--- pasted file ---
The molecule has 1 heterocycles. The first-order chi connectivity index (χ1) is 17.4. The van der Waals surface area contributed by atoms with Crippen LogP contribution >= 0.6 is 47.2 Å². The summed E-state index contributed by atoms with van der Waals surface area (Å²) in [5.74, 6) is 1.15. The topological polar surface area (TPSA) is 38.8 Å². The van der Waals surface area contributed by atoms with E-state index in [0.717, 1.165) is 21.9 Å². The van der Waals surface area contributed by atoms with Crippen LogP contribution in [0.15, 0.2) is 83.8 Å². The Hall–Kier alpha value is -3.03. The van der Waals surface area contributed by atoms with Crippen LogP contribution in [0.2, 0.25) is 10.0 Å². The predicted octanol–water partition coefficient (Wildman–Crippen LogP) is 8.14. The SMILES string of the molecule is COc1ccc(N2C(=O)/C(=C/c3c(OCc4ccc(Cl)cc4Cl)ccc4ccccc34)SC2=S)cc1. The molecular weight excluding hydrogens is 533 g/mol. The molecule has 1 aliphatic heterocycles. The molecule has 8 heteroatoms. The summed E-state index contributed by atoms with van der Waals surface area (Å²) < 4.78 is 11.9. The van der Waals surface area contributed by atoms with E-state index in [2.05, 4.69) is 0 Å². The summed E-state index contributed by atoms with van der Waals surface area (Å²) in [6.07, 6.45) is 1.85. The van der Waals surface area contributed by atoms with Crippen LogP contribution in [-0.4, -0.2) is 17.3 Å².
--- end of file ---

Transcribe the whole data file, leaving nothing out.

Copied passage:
The molecule has 1 heterocycles. The first-order chi connectivity index (χ1) is 17.4. The van der Waals surface area contributed by atoms with Crippen LogP contribution >= 0.6 is 47.2 Å². The summed E-state index contributed by atoms with van der Waals surface area (Å²) in [5.74, 6) is 1.15. The topological polar surface area (TPSA) is 38.8 Å². The van der Waals surface area contributed by atoms with E-state index in [0.717, 1.165) is 21.9 Å². The van der Waals surface area contributed by atoms with Crippen LogP contribution in [0.15, 0.2) is 83.8 Å². The Hall–Kier alpha value is -3.03. The van der Waals surface area contributed by atoms with Crippen LogP contribution in [0.2, 0.25) is 10.0 Å². The predicted octanol–water partition coefficient (Wildman–Crippen LogP) is 8.14. The SMILES string of the molecule is COc1ccc(N2C(=O)/C(=C/c3c(OCc4ccc(Cl)cc4Cl)ccc4ccccc34)SC2=S)cc1. The molecular weight excluding hydrogens is 533 g/mol. The molecule has 1 aliphatic heterocycles. The molecule has 8 heteroatoms. The summed E-state index contributed by atoms with van der Waals surface area (Å²) < 4.78 is 11.9. The van der Waals surface area contributed by atoms with E-state index in [2.05, 4.69) is 0 Å². The summed E-state index contributed by atoms with van der Waals surface area (Å²) in [6.07, 6.45) is 1.85. The van der Waals surface area contributed by atoms with Crippen LogP contribution in [-0.4, -0.2) is 17.3 Å².